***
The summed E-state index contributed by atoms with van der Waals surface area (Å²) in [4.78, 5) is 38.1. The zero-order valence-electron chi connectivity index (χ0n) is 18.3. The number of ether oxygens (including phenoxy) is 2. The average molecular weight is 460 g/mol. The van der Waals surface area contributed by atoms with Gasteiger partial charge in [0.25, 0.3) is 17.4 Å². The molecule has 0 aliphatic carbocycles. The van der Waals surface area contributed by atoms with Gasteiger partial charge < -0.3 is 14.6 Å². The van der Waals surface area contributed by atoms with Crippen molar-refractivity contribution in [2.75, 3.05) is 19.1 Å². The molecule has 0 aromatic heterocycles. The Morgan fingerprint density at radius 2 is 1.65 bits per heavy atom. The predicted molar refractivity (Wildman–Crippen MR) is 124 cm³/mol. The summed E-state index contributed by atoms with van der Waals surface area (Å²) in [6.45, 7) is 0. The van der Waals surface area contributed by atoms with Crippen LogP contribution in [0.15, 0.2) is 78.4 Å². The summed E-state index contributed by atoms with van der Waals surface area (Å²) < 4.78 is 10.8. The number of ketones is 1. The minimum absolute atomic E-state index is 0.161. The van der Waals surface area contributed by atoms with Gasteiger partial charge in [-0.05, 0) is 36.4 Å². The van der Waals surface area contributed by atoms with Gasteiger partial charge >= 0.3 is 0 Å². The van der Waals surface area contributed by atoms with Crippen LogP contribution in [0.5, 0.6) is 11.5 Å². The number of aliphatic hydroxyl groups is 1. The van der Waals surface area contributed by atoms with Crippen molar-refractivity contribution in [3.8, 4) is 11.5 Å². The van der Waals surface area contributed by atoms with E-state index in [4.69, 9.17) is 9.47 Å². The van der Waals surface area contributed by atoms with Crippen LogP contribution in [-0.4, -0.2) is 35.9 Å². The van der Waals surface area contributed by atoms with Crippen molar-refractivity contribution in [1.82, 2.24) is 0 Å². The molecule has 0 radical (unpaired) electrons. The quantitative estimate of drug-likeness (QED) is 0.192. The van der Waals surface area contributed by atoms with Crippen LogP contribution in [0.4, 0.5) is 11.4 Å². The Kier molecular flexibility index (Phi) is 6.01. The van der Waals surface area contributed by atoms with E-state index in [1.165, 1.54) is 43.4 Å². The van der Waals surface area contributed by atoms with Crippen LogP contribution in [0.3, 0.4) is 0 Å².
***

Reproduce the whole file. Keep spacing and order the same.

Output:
The summed E-state index contributed by atoms with van der Waals surface area (Å²) in [4.78, 5) is 38.1. The zero-order valence-electron chi connectivity index (χ0n) is 18.3. The number of ether oxygens (including phenoxy) is 2. The average molecular weight is 460 g/mol. The van der Waals surface area contributed by atoms with Gasteiger partial charge in [0.25, 0.3) is 17.4 Å². The molecule has 0 aliphatic carbocycles. The van der Waals surface area contributed by atoms with Gasteiger partial charge < -0.3 is 14.6 Å². The van der Waals surface area contributed by atoms with Crippen molar-refractivity contribution in [2.75, 3.05) is 19.1 Å². The molecule has 0 aromatic heterocycles. The Morgan fingerprint density at radius 2 is 1.65 bits per heavy atom. The predicted molar refractivity (Wildman–Crippen MR) is 124 cm³/mol. The summed E-state index contributed by atoms with van der Waals surface area (Å²) in [6.45, 7) is 0. The van der Waals surface area contributed by atoms with Crippen LogP contribution in [0.15, 0.2) is 78.4 Å². The summed E-state index contributed by atoms with van der Waals surface area (Å²) < 4.78 is 10.8. The number of ketones is 1. The minimum absolute atomic E-state index is 0.161. The van der Waals surface area contributed by atoms with Gasteiger partial charge in [-0.05, 0) is 36.4 Å². The van der Waals surface area contributed by atoms with Gasteiger partial charge >= 0.3 is 0 Å². The van der Waals surface area contributed by atoms with Crippen LogP contribution in [0.5, 0.6) is 11.5 Å². The number of aliphatic hydroxyl groups is 1. The van der Waals surface area contributed by atoms with Crippen molar-refractivity contribution in [3.8, 4) is 11.5 Å². The van der Waals surface area contributed by atoms with E-state index in [4.69, 9.17) is 9.47 Å². The van der Waals surface area contributed by atoms with Crippen LogP contribution in [-0.4, -0.2) is 35.9 Å². The van der Waals surface area contributed by atoms with Crippen molar-refractivity contribution in [1.82, 2.24) is 0 Å². The molecule has 0 radical (unpaired) electrons. The quantitative estimate of drug-likeness (QED) is 0.192. The van der Waals surface area contributed by atoms with Crippen LogP contribution in [0.4, 0.5) is 11.4 Å². The Kier molecular flexibility index (Phi) is 6.01. The van der Waals surface area contributed by atoms with E-state index in [1.165, 1.54) is 43.4 Å². The van der Waals surface area contributed by atoms with Crippen LogP contribution in [0.3, 0.4) is 0 Å².